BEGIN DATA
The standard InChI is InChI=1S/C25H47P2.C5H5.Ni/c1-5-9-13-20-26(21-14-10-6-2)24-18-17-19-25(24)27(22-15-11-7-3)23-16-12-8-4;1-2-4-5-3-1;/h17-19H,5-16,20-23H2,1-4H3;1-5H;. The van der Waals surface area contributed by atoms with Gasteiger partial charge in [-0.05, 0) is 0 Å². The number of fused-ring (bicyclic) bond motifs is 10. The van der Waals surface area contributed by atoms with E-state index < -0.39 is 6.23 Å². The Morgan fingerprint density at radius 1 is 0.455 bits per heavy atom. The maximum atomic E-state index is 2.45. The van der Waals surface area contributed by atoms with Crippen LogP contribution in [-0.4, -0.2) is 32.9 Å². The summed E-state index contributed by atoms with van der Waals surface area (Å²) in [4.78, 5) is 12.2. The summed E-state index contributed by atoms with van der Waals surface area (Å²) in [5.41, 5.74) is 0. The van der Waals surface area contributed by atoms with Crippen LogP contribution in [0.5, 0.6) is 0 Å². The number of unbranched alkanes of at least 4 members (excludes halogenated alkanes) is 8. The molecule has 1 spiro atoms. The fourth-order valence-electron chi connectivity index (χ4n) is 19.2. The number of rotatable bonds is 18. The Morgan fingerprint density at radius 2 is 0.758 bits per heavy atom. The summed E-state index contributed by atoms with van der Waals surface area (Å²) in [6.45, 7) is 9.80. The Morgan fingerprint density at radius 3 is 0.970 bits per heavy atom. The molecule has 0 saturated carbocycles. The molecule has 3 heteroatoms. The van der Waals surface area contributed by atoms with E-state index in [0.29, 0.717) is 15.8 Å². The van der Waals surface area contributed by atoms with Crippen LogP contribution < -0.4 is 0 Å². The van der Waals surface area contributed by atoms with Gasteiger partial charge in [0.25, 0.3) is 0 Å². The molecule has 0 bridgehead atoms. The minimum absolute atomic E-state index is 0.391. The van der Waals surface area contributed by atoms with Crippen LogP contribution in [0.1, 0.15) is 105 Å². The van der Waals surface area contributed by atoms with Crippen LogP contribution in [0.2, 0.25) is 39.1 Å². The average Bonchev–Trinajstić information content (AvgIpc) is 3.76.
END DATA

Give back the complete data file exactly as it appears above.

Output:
The standard InChI is InChI=1S/C25H47P2.C5H5.Ni/c1-5-9-13-20-26(21-14-10-6-2)24-18-17-19-25(24)27(22-15-11-7-3)23-16-12-8-4;1-2-4-5-3-1;/h17-19H,5-16,20-23H2,1-4H3;1-5H;. The van der Waals surface area contributed by atoms with Gasteiger partial charge in [-0.05, 0) is 0 Å². The number of fused-ring (bicyclic) bond motifs is 10. The van der Waals surface area contributed by atoms with E-state index < -0.39 is 6.23 Å². The Morgan fingerprint density at radius 1 is 0.455 bits per heavy atom. The maximum atomic E-state index is 2.45. The van der Waals surface area contributed by atoms with Crippen LogP contribution in [-0.4, -0.2) is 32.9 Å². The summed E-state index contributed by atoms with van der Waals surface area (Å²) in [4.78, 5) is 12.2. The summed E-state index contributed by atoms with van der Waals surface area (Å²) in [5.41, 5.74) is 0. The van der Waals surface area contributed by atoms with Crippen LogP contribution in [0.5, 0.6) is 0 Å². The number of unbranched alkanes of at least 4 members (excludes halogenated alkanes) is 8. The molecule has 1 spiro atoms. The fourth-order valence-electron chi connectivity index (χ4n) is 19.2. The number of rotatable bonds is 18. The Morgan fingerprint density at radius 2 is 0.758 bits per heavy atom. The summed E-state index contributed by atoms with van der Waals surface area (Å²) in [6.45, 7) is 9.80. The Morgan fingerprint density at radius 3 is 0.970 bits per heavy atom. The molecule has 0 saturated carbocycles. The molecule has 3 heteroatoms. The van der Waals surface area contributed by atoms with E-state index in [0.29, 0.717) is 15.8 Å². The van der Waals surface area contributed by atoms with Crippen LogP contribution < -0.4 is 0 Å². The van der Waals surface area contributed by atoms with Gasteiger partial charge in [0.25, 0.3) is 0 Å². The molecule has 0 bridgehead atoms. The minimum absolute atomic E-state index is 0.391. The van der Waals surface area contributed by atoms with Crippen LogP contribution in [0.1, 0.15) is 105 Å². The van der Waals surface area contributed by atoms with Crippen LogP contribution in [0.2, 0.25) is 39.1 Å². The average Bonchev–Trinajstić information content (AvgIpc) is 3.76.